Does Bitcoin meet the definition of a Ponzi scheme? That’s the subject of the latest Cointelegraph Crypto Duel, where Kraken’s Bitcoin strategist meets Professor of Computer Science at the State University of Campinas, Jorge Stolfi.
Similar to other Bitcoin skeptics, Stolfi has repeatedly defined Bitcoin as a Ponzi scheme. The heart of his argument is that Bitcoin does not produce any cash flow and the money with which Bitcoin investors are paid comes exclusively from new investors who buy Bitcoin.
“Every time you invest in Bitcoin, the money you invest goes to the previous investors or the miners and disappears,” said Stolfi.
Responding to Stolfi’s argument, Rochard pointed out that Bitcoin is a peer-to-peer cash system and, like other forms of money, should not produce a cash flow.
“It is just a general property of money because it is money. Therefore, it has no cash flow and that does not make it a Ponzi scheme. ”Said Rochard.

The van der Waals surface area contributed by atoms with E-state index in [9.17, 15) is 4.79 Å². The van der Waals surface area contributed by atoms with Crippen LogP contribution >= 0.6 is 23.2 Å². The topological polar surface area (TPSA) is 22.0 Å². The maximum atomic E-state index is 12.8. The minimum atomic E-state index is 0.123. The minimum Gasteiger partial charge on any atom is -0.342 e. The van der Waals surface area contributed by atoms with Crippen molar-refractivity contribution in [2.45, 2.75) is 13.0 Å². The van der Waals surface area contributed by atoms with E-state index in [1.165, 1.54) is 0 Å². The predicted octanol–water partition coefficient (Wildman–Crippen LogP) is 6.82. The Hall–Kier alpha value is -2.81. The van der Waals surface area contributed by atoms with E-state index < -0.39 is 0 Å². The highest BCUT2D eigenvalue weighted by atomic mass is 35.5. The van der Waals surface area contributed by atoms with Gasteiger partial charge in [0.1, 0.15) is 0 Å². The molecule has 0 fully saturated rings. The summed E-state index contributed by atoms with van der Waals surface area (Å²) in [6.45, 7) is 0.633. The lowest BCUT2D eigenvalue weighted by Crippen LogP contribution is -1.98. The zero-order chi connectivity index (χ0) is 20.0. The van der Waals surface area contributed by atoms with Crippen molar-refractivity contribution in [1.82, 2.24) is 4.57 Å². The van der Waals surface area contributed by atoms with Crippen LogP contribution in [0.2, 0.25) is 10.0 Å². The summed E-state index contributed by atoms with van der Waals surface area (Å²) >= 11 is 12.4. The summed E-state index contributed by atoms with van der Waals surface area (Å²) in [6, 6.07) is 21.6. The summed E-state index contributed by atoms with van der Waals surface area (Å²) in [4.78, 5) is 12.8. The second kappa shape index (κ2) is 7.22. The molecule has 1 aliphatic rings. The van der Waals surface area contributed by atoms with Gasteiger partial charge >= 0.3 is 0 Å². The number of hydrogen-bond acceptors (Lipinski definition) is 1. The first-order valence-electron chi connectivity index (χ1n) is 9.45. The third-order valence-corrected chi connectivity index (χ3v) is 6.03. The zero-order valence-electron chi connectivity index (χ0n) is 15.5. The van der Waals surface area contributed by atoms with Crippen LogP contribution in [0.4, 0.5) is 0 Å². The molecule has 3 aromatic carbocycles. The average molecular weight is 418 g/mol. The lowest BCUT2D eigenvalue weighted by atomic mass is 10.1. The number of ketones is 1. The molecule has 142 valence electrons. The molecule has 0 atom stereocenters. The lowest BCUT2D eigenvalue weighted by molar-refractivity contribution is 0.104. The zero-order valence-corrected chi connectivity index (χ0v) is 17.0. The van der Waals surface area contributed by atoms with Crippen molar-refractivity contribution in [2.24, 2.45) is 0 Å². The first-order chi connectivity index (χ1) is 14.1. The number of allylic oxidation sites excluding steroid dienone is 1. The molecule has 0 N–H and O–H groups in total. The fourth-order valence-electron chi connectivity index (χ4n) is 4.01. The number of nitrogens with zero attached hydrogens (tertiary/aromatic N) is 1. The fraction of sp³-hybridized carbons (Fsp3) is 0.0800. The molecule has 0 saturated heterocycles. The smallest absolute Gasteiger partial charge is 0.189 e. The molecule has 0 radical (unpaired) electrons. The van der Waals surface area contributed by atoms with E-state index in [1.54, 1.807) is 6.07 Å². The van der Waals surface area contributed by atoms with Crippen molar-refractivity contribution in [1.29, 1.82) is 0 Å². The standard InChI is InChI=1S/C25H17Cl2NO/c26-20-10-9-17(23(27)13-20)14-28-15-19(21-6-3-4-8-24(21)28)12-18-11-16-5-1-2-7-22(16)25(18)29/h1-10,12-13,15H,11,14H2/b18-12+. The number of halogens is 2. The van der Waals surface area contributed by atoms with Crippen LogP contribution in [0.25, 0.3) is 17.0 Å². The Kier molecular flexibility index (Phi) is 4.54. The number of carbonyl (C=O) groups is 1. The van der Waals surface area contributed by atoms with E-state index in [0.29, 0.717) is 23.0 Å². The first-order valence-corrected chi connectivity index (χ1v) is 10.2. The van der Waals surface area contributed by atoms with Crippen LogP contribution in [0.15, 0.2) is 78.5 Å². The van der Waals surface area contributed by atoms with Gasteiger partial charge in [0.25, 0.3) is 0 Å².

Rochard also pointed out that Bitcoin is different from Ponzi schemes because it does not guarantee fixed returns and is known to be a high risk asset.
“Bitcoin promoters have repeatedly emphasized that there is a risk of loss and that, if we look at the empirical data, that risk has been repeatedly realized,” said Rochard. “This is not how Ponzi schemes work,” he added.
Stolfi, however, is convinced that effective Ponzi schemes do not promise a return, as that would be “a dead gift”. “The SEC would come knocking on your door the next day,” he argued.
As an example, the computer scientist mentioned Madoff’s notorious Ponzi scheme, which defrauded thousands of investors by $ 65 billion. “He didn’t promise anything. […] The reason why people invested in it is that he was paying everyone who wanted to cash out ”.